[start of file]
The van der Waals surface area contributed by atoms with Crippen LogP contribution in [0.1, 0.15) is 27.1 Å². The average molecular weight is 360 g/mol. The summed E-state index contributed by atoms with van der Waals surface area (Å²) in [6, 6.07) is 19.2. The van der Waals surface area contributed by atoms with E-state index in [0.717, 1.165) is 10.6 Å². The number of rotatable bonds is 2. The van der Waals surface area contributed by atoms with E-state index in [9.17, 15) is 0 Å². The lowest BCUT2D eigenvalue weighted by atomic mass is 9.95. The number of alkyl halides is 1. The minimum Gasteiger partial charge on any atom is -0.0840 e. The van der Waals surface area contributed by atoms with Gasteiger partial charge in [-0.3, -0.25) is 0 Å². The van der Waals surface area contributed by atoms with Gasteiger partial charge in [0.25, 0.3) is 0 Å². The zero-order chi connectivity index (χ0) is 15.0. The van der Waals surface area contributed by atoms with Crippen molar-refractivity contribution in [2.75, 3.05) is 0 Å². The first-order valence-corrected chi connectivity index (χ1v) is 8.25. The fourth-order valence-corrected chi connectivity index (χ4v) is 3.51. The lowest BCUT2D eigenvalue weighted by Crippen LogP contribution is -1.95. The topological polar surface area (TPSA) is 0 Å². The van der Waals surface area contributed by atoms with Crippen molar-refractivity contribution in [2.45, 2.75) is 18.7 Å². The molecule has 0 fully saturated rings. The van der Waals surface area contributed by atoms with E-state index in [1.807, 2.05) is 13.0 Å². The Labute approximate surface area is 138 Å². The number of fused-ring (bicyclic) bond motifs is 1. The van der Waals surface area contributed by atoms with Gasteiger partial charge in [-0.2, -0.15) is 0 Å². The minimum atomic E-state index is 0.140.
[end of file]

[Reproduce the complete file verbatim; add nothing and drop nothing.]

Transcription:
The van der Waals surface area contributed by atoms with Crippen LogP contribution in [0.1, 0.15) is 27.1 Å². The average molecular weight is 360 g/mol. The summed E-state index contributed by atoms with van der Waals surface area (Å²) in [6, 6.07) is 19.2. The van der Waals surface area contributed by atoms with E-state index in [0.717, 1.165) is 10.6 Å². The number of rotatable bonds is 2. The van der Waals surface area contributed by atoms with E-state index in [9.17, 15) is 0 Å². The lowest BCUT2D eigenvalue weighted by atomic mass is 9.95. The number of alkyl halides is 1. The minimum Gasteiger partial charge on any atom is -0.0840 e. The van der Waals surface area contributed by atoms with Gasteiger partial charge in [-0.3, -0.25) is 0 Å². The van der Waals surface area contributed by atoms with Gasteiger partial charge in [0.25, 0.3) is 0 Å². The zero-order chi connectivity index (χ0) is 15.0. The van der Waals surface area contributed by atoms with Crippen molar-refractivity contribution in [2.75, 3.05) is 0 Å². The first-order valence-corrected chi connectivity index (χ1v) is 8.25. The fourth-order valence-corrected chi connectivity index (χ4v) is 3.51. The lowest BCUT2D eigenvalue weighted by Crippen LogP contribution is -1.95. The topological polar surface area (TPSA) is 0 Å². The van der Waals surface area contributed by atoms with Crippen molar-refractivity contribution in [2.45, 2.75) is 18.7 Å². The molecule has 0 fully saturated rings. The van der Waals surface area contributed by atoms with E-state index in [1.807, 2.05) is 13.0 Å². The Labute approximate surface area is 138 Å². The number of fused-ring (bicyclic) bond motifs is 1. The van der Waals surface area contributed by atoms with Gasteiger partial charge in [-0.2, -0.15) is 0 Å². The minimum atomic E-state index is 0.140.